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Cited by 87 (0 self)
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Given a set S of n sites (points), and a distance measure d, the nearest neighbor searching problem is to build a data structure so that given a query point q, the site nearest to q can be found quickly. This paper gives a data structure for this problem; the data structure is built using the distance function as a “black box”. The structure is able to speed up nearest neighbor searching in a variety of settings, for example: points in lowdimensional or structured Euclidean space, strings under Hamming and edit distance, and bit vector data from an OCR application. The data structures are observed to need linear space, with a modest constant factor. The preprocessing time needed per site is observed to match the query time. The data structure can be viewed as an application of a “kdtree ” approach in the metric space setting, using Voronoi regions of a subset in place of axisaligned boxes. 1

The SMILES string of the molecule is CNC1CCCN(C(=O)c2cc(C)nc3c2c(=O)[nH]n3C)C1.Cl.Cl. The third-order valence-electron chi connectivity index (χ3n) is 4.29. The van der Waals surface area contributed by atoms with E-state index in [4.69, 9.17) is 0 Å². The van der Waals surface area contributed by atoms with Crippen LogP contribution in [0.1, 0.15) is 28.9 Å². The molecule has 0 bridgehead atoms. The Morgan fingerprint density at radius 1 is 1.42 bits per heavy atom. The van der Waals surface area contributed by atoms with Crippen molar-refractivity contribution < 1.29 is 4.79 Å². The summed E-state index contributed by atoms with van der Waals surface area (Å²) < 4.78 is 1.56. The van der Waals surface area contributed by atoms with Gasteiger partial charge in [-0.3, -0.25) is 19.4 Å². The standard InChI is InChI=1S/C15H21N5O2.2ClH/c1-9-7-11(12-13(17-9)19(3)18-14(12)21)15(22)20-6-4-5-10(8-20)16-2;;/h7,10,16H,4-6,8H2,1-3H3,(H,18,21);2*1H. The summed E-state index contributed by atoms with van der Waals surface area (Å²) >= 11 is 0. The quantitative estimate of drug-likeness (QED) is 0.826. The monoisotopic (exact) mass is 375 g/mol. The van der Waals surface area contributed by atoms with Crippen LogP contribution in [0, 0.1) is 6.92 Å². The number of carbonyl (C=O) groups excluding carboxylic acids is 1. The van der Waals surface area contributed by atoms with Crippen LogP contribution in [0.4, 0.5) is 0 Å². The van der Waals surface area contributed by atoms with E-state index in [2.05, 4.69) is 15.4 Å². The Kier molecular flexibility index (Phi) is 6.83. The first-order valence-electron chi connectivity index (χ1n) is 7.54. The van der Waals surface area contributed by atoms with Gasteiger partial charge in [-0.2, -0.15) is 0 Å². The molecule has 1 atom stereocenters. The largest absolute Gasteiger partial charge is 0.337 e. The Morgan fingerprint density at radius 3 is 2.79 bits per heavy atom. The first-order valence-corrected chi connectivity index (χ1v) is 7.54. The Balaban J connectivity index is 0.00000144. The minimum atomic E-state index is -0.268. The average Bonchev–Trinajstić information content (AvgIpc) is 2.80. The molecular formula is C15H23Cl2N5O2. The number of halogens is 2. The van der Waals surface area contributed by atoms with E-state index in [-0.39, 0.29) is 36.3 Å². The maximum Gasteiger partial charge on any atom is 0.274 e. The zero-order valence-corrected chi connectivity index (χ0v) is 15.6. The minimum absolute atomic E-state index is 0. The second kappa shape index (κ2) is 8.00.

The Tiger Video Fileserver
, 1996
"... Tiger is a distributed, faulttolerant realtime fileserver. It provides data streams at a constant, guaranteed rate to a large number of clients, in addition to supporting more traditional filesystem operations. It is intended to be the basis for multimedia (video on demand) fileservers, but may al ..."
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Cited by 80 (6 self)
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Tiger is a distributed, faulttolerant realtime fileserver. It provides data streams at a constant, guaranteed rate to a large number of clients, in addition to supporting more traditional filesystem operations. It is intended to be the basis for multimedia (video on demand) fileservers, but may also be used in other applications needing constant rate data delivery. The fundamental problem addressed by the Tiger design is that of efficiently balancing user load against limited disk, network and I/O bus resources. Tiger accomplishes this balancing by striping file data across all disks and all computers in the (distributed) system, and then allocating data streams in a schedule that rotates across the disks. This paper describes the Tiger design and an implementation that runs on a collection of personal computers connected by an ATM switch. 1.